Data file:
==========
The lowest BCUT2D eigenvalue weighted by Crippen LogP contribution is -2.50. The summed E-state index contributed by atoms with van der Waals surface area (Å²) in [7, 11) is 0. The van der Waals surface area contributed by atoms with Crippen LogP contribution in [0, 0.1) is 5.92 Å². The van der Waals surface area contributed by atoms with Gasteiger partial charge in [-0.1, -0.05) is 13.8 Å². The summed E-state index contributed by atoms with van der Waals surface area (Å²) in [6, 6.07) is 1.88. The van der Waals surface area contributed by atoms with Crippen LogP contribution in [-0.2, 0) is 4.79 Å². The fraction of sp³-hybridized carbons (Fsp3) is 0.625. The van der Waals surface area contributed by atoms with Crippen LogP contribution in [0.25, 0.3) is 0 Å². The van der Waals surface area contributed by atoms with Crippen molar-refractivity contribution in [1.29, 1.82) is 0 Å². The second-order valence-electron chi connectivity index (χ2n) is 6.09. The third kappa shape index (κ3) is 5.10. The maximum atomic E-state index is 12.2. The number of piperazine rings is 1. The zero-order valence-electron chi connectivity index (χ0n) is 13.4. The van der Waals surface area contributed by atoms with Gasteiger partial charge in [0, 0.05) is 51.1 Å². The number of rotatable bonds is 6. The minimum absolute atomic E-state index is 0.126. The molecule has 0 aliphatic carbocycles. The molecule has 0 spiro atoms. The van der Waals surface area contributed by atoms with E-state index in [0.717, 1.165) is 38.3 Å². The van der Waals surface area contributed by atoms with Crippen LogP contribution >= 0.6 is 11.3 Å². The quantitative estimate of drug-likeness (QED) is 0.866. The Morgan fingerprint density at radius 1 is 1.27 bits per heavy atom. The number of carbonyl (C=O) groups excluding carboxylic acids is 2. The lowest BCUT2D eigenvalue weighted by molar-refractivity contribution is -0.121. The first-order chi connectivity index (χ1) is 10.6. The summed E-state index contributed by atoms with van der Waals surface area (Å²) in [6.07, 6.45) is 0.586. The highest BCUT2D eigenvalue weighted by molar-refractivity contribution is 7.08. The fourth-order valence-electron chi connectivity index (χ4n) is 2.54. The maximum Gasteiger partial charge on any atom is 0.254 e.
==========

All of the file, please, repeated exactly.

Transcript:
The lowest BCUT2D eigenvalue weighted by Crippen LogP contribution is -2.50. The summed E-state index contributed by atoms with van der Waals surface area (Å²) in [7, 11) is 0. The van der Waals surface area contributed by atoms with Crippen LogP contribution in [0, 0.1) is 5.92 Å². The van der Waals surface area contributed by atoms with Gasteiger partial charge in [-0.1, -0.05) is 13.8 Å². The summed E-state index contributed by atoms with van der Waals surface area (Å²) in [6, 6.07) is 1.88. The van der Waals surface area contributed by atoms with Crippen LogP contribution in [-0.2, 0) is 4.79 Å². The fraction of sp³-hybridized carbons (Fsp3) is 0.625. The van der Waals surface area contributed by atoms with Crippen LogP contribution in [0.25, 0.3) is 0 Å². The van der Waals surface area contributed by atoms with Crippen molar-refractivity contribution in [1.29, 1.82) is 0 Å². The second-order valence-electron chi connectivity index (χ2n) is 6.09. The third kappa shape index (κ3) is 5.10. The maximum atomic E-state index is 12.2. The number of piperazine rings is 1. The zero-order valence-electron chi connectivity index (χ0n) is 13.4. The van der Waals surface area contributed by atoms with Gasteiger partial charge in [0, 0.05) is 51.1 Å². The number of rotatable bonds is 6. The minimum absolute atomic E-state index is 0.126. The molecule has 0 aliphatic carbocycles. The molecule has 0 spiro atoms. The van der Waals surface area contributed by atoms with E-state index in [0.717, 1.165) is 38.3 Å². The van der Waals surface area contributed by atoms with Crippen LogP contribution >= 0.6 is 11.3 Å². The quantitative estimate of drug-likeness (QED) is 0.866. The Morgan fingerprint density at radius 1 is 1.27 bits per heavy atom. The number of carbonyl (C=O) groups excluding carboxylic acids is 2. The lowest BCUT2D eigenvalue weighted by molar-refractivity contribution is -0.121. The first-order chi connectivity index (χ1) is 10.6. The summed E-state index contributed by atoms with van der Waals surface area (Å²) in [6.07, 6.45) is 0.586. The highest BCUT2D eigenvalue weighted by molar-refractivity contribution is 7.08. The fourth-order valence-electron chi connectivity index (χ4n) is 2.54. The maximum Gasteiger partial charge on any atom is 0.254 e.